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Canada (162,364)
Psychology (9,699)
PSYB32H3 (1,174)
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ch2.docx

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Department
Psychology
Course Code
PSYB32H3
Professor
Diane Mangalindan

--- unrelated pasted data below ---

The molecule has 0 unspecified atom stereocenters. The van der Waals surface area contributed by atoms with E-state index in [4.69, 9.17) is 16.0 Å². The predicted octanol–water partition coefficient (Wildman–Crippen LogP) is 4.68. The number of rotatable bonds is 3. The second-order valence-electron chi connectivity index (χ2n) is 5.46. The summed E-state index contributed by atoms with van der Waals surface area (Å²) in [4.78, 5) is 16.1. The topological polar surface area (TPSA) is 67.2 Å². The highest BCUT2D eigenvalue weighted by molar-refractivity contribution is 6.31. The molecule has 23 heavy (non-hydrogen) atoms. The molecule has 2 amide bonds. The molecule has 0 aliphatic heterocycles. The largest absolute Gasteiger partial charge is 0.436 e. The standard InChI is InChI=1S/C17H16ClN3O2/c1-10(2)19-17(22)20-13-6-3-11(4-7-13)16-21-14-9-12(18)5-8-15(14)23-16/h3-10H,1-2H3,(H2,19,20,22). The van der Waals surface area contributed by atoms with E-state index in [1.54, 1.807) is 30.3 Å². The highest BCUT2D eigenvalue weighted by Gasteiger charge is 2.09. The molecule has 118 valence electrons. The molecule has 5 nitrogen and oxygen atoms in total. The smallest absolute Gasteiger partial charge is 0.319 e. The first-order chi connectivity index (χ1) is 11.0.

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 genotype o genes that a person inherits from their parents o except twins, no two people have the same genotype  phenotype o created by genotype and environment interacting o can observe it in physical and behavioural characteristics  ovum o female egg o largest human cell  sperm o smallest human cell  zygote o cell formed from male and female cells  chromosomes o thread-like structures in centre of cell o helps to direct development  copies of the 23 pairs of chromosomes all get copied to every cell in the human body except sex cells (they only get 23 single chromosomes) o go through meiosis in which they cross over and make genetic variability  mitosis o cell division where chromosomes are duplicated to daughter cells o occurs in autosomes and sex chromosomes  autosomes o non-sex chromosomes o have matching pairs Genes, DNA and Proteins  DNA o stores genetic info o made up of nucleotides  nucleotide o compound that has a  nitrogen base  simple sugar  phosphate group o AT, CG  genes o part of DNA that codes for certain kinds of protiens The Transmission of Traits: A Basic Model  Mendel studied pea plants, came up with 2 principles  principle of segregation o each inherited trait comes as a separate unit (e.g. flower colour), you do not get a set of traits in a bundle  principle of independent assortment o inheritance of traits occurs independently of each other e.g. flower colour does not influence inheritance of stem height  the notion that if one parent is tall and the other is short then the child will be in between is not accurate (since traits are inherited separately AA Aa aa)  alleles o gene, we usually have 2, one from each parent  homozygous o alleles for a trait are the same e.g. AA aa  heterozygous o alleles for a trait that are different e.g. Aa What happens when a trait is heterozygous? (3 possibilities)  combination of 2 dissimilar alleles can sometimes produce intermediate traits  both alleles express the trait at the same time, with equal force o the two traits do not blend though o e.g. blood type AB (A from one parent and B from the other)  only one of the alleles are expressed Recessive Alleles  many harmful alleles are recessive o this is very most societies prohibit incest o 2 recessive alleles become expressed Sex Chromosomes  23rd pair  female = XX  male = XY  X chromosome is longer and carries more genes  any recessive X-linked chromosomes in males will automatically be expressed (since they only have one x)  hemophilia o blood does not clot Modifier Genes  genes that affect the expression of other genes  e.g occurrence of early cataract is determined by a dominant gene, but the fo0rmation is influenced by modifier genes Why Harmful Alleles Survive  because many of them are not expressed if the allele is heterozygous o e.g. PKU (cannot break down phenylalanine), 1 out of 20 people have the gene but do not know it  some potentially harmful alleles are beneficial when paired with a normal allele o e.g. those with sickle cell anemia gene have protection against malaria Chromosomal Abnormalities  defects in entire chromosome e.g. down syndrome  usually not present in parents, but defect occurs during meiosis  down syndrome o trisomy 21 o father's age matters if mother is old as well o slower to learn to speak, difficulty articulating words Sex-Chromosomal Anomalies  X o Turner syndrome o short, stubby fingers, strangely shaped mouth and ear o deficits in visual and spatial processing and math o do not develop secondary sex characteristics (sterile) o docile and pleasant, but lack assertiveness  XXY o Klinefelter syndrome o sterile, with many female characteristics o verbal and memory difficulties  XYY o taller o not more a
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